The rape of a 13-year-old girl at a slumber party in Lynnwood in 2002 was a case that had grown cold and seemed destined to go unsolved.
According to Snohomish County court documents, the girl was asleep in her bed when a strange man woke her up, raped her and escaped undetected. The man threatened to shoot everyone in the apartment if the girl resisted or told anyone. Despite those threats, the girl reported the rape after the assailant left. She underwent a sexual assault exam at a hospital to have DNA evidence collected.
The DNA of the alleged perpetrator was put into a state and federal database called CODIS (Combined DNA Index System), but didn't match any known suspect profiles. Prosecutors filed criminal charges against the unknown suspect to prevent the statute of limitations from expiring.
The case might have gone unsolved, but in 2008 a man named Dennis Lee Wiseman was convicted of malicious mischief for vandalizing some cars -- a relatively minor property crime, but still a felony. The conviction meant Wiseman was required to give a DNA sample.
When Wiseman's DNA profile was entered into CODIS, there was a "hit" -- it matched the evidence from the 2002 rape. Wiseman pleaded guilty to first degree rape and was sentenced to 15 years in prison.
That's the way the system is supposed to work. But in neighboring King County, there's a problem: A pattern of convicted felons fail to provide DNA samples, even when ordered to do so by a judge.
These are people who've committed felonies, but the crimes are still considered relatively minor, so they're not going to prison or jail after they're convicted.
Judges routinely order these convicted criminals to return to the jail within 15 days to provide a DNA sample. But the court does not require proof of compliance; felons are trusted to follow the court's order.
But that trust is often misplaced.
Even when technicians from the King County Regional Automated Fingerprint Identification System (AFIS) set up in conference rooms in the courthouse in Kent to take fingerprints on Friday afternoons, which is when most sentences are handed down, very few people show up to submit their sample.
"It's been on the honor system," said King County Prosecutor Dan Satterberg.
Obtaining a DNA sample is a simple process, as demonstrated for KING 5 by Lisa Wray, who oversees collection of fingerprints for the King County AFIS program and also collects DNA samples.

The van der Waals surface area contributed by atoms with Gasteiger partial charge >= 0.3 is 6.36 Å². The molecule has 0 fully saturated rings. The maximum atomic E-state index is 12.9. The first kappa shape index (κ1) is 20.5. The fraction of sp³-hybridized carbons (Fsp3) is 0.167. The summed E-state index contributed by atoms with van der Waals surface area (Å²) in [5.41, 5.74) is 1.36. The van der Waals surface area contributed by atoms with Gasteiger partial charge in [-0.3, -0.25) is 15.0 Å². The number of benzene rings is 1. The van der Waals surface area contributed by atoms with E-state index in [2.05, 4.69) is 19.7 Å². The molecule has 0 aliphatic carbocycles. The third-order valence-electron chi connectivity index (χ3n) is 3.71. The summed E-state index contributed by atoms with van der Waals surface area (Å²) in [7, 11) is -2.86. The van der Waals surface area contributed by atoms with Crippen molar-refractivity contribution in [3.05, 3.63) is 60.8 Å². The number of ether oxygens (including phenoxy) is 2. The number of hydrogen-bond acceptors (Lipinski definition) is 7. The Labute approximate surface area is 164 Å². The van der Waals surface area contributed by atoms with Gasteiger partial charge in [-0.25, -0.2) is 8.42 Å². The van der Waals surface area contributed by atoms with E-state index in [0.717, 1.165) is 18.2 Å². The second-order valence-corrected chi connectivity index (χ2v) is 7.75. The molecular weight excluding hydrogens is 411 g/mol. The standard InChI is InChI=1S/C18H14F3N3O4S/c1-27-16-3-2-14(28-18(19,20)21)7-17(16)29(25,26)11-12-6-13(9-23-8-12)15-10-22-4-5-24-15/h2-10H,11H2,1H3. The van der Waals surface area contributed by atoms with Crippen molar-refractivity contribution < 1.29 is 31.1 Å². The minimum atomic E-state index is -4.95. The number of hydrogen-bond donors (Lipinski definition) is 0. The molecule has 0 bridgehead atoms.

Wray says the process involves rubbing a swab inside the cheek along the gum line for about 30 seconds on each side. She says felons can do it themselves, right in the courtroom. Once the swab is taken it's put on a collection card that's sealed and sent to the Washington State Patrol Crime Lab where scientists enter it into the CODIS database.
Getting to 100 percent
Satterberg says his office did an informal study to find out how many convicted criminals were actually following judge's orders to provide DNA samples.
"I think only about 24 percent of them actually complied," Satterberg said.
"These are people who've been ordered to comply with the law, but who have chosen not to and there has not been any repercussion and that's wrong. And I think judges should be more offended at people who don't comply with the elements of the sentence," Satterberg said.
But the judges place blame back with the prosecutors. Chief Criminal Judge Jim Rogers says judges weren't aware there was a big problem.
"It wasn't known to us that people weren't complying," said Rogers.
Rogers says it's up to prosecutors to notify judges when felons break the law.
"Judges would issue a warrant if they're informed that someone did not submit their DNA," Rogers said.
Satterberg thinks there's a better option than having a judge issue a bench warrant, which requires an officer to track down, arrest, and bring the felon to jail to obtain a DNA sample.
"The time to get compliance is when a defendant is standing in court looking up at a judge and trying to impress the judge with how they've changed their life," Satterberg said.
Satterberg's idea gained traction after KING 5 interviewed him. Judge Rogers said Thursday that he was working with Satterberg's office to put new procedures in place within a couple of weeks.
Convicted offender oral swab kits provided by the Washington State Patrol will be available in the courtroom, Rogers said. After being sentenced, felons will swab their DNA themselves and place it on a collection card. Deputy prosecutors will seal the samples and make sure they get to the state crime lab for entry into CODIS.
It takes about 90 seconds to get a sample, send it to the lab, and have a magical link back in time to cases like the unsolved 2002 rape of the 13-year-old Lynnwood girl.
"She was thrilled and relieved when the case was solved. That a name was put to a face and that person was in jail. And is still in jail," said Tammy Bayard, the Snohomish County deputy prosecutor on the case.
Rogers said he expects the new procedures to be in effect in a couple of weeks and will result in 100 percent compliance.